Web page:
“The information was presented to the DMC in a closed virtual session. [As] people logged on, I was trying to read their body language. I looked at them and it was just kind of a flat affect. Finally, after everybody gathered, they broke out in smiles because we had 95%-plus efficacy. They were pretty much beside themselves. I was told later that there was a bit of delay when they were actually done with the meeting and when they met with us, because they had to regain their composure—they were in tears. Sometimes I still get choked up about this.”
This was the first moment Gruber heard the news, and he and his team were exuberant. “We went directly from there to the meeting with [Pfizer CEO] Albert [Bourla] and his leadership team,” he says. “That was the second-best moment of my life. They were all sitting there in suspense, distanced around a table wearing masks. Once we announced the results, the masks stayed on, but there was some embracing.”
Before COVID vaccines, the fastest developed vaccine in history was Merck’s mumps vaccine in the 1960s, which took about four years. “That helps put this in perspective,” says Gruber. “To have done something in nine months that typically takes nine years or more is unprecedented. It was blood, toil, tears, and sweat. We were working pretty much 24/7.”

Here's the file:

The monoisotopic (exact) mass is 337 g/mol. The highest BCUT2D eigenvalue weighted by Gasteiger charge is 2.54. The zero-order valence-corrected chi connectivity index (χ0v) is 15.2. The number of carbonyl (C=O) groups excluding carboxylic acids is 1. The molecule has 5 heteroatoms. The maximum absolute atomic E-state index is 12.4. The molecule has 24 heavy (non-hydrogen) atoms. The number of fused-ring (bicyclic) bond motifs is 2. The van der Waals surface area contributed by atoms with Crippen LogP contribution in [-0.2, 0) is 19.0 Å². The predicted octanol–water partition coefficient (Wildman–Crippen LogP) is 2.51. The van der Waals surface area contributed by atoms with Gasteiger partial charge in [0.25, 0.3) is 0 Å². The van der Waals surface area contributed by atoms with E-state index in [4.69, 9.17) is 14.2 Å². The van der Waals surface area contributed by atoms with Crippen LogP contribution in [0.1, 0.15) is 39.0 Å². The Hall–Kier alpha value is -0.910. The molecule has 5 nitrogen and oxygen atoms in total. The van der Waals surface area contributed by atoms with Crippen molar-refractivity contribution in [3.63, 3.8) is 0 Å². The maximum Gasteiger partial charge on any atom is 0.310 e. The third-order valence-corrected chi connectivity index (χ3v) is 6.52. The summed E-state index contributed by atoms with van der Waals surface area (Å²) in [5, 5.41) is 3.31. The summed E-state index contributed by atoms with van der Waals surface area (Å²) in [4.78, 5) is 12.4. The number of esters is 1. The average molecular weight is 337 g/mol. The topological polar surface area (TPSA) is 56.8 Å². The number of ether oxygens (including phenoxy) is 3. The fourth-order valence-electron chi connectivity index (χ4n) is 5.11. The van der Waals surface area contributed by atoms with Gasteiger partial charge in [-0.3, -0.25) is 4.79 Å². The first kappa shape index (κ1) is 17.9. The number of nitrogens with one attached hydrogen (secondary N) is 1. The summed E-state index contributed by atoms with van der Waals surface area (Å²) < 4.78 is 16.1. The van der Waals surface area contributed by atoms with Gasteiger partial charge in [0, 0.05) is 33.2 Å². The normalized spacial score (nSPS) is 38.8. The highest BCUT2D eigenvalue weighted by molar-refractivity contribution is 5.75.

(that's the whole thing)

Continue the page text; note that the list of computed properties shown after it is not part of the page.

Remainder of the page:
What aided the around-the-clock effort was a strategy Gruber helped devise that pulled in leadership team members spanning the UK and US. While one team was working, the other could sleep and vice versa. It underscored for Gruber the importance of using a global team not just in the area where they are located.
Another advantage for Pfizer was that Gruber’s team was composed of vaccine veterans with decades of development experience. “We had the expertise that had been groomed for decades just for a moment like this,” he says. “I think that’s what lent itself not only to the speed but the quality that we were able to reach.”
As Gruber reflects on this watershed moment, he realizes the potential for the future. Pfizer intends to move forward with its influenza vaccine and is looking at other vaccine targets that would lend themselves to mRNA.
“This should open up possibilities for a host of other things,” he says. “Moderna is moving forward in other fields, and BioNTech is very interested in the oncology space. You could argue, had it not been for COVID-19, this type of momentous breakthrough might have been a much longer time in coming. I feel very fortunate to be at this time in history. It’s been a horrific year from a public health sense, but as far as advancing a potential tool, it’s been an extraordinary opportunity.”
Elaine Quilici is Pharm Exec’s Senior Editor. She can be reached at firstname.lastname@example.org.